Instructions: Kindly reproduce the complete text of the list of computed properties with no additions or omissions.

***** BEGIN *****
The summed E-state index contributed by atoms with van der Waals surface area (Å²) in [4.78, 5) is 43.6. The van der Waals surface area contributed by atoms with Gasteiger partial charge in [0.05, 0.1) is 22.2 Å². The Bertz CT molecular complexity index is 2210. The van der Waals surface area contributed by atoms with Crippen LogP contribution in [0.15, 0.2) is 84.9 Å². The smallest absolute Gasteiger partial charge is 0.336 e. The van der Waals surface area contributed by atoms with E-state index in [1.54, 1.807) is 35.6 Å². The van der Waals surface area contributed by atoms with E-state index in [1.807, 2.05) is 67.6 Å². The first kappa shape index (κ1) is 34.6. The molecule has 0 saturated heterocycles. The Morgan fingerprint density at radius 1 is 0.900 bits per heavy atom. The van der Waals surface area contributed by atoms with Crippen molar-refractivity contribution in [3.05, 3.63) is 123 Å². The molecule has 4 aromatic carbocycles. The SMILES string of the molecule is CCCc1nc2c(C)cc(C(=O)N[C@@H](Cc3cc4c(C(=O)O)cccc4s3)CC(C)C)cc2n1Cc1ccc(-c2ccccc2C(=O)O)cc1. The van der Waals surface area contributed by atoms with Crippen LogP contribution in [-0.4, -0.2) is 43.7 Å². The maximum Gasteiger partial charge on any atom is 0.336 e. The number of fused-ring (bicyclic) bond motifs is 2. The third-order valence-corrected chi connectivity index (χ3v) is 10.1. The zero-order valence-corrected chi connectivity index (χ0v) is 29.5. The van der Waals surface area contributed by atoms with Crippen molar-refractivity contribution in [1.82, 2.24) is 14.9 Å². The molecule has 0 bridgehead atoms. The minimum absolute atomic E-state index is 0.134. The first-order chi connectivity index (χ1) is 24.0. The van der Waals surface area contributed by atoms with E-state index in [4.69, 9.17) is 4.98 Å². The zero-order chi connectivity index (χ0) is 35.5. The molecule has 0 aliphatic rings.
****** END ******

The summed E-state index contributed by atoms with van der Waals surface area (Å²) in [4.78, 5) is 43.6. The van der Waals surface area contributed by atoms with Gasteiger partial charge in [0.05, 0.1) is 22.2 Å². The Bertz CT molecular complexity index is 2210. The van der Waals surface area contributed by atoms with Crippen LogP contribution in [0.15, 0.2) is 84.9 Å². The smallest absolute Gasteiger partial charge is 0.336 e. The van der Waals surface area contributed by atoms with E-state index in [1.54, 1.807) is 35.6 Å². The van der Waals surface area contributed by atoms with E-state index in [1.807, 2.05) is 67.6 Å². The first kappa shape index (κ1) is 34.6. The molecule has 0 saturated heterocycles. The Morgan fingerprint density at radius 1 is 0.900 bits per heavy atom. The van der Waals surface area contributed by atoms with Crippen molar-refractivity contribution in [3.05, 3.63) is 123 Å². The molecule has 4 aromatic carbocycles. The SMILES string of the molecule is CCCc1nc2c(C)cc(C(=O)N[C@@H](Cc3cc4c(C(=O)O)cccc4s3)CC(C)C)cc2n1Cc1ccc(-c2ccccc2C(=O)O)cc1. The van der Waals surface area contributed by atoms with Crippen LogP contribution in [-0.4, -0.2) is 43.7 Å². The maximum Gasteiger partial charge on any atom is 0.336 e. The number of fused-ring (bicyclic) bond motifs is 2. The third-order valence-corrected chi connectivity index (χ3v) is 10.1. The zero-order valence-corrected chi connectivity index (χ0v) is 29.5. The van der Waals surface area contributed by atoms with Crippen molar-refractivity contribution in [1.82, 2.24) is 14.9 Å². The molecule has 0 bridgehead atoms. The minimum absolute atomic E-state index is 0.134. The first-order chi connectivity index (χ1) is 24.0. The van der Waals surface area contributed by atoms with E-state index in [4.69, 9.17) is 4.98 Å². The zero-order chi connectivity index (χ0) is 35.5. The molecule has 0 aliphatic rings.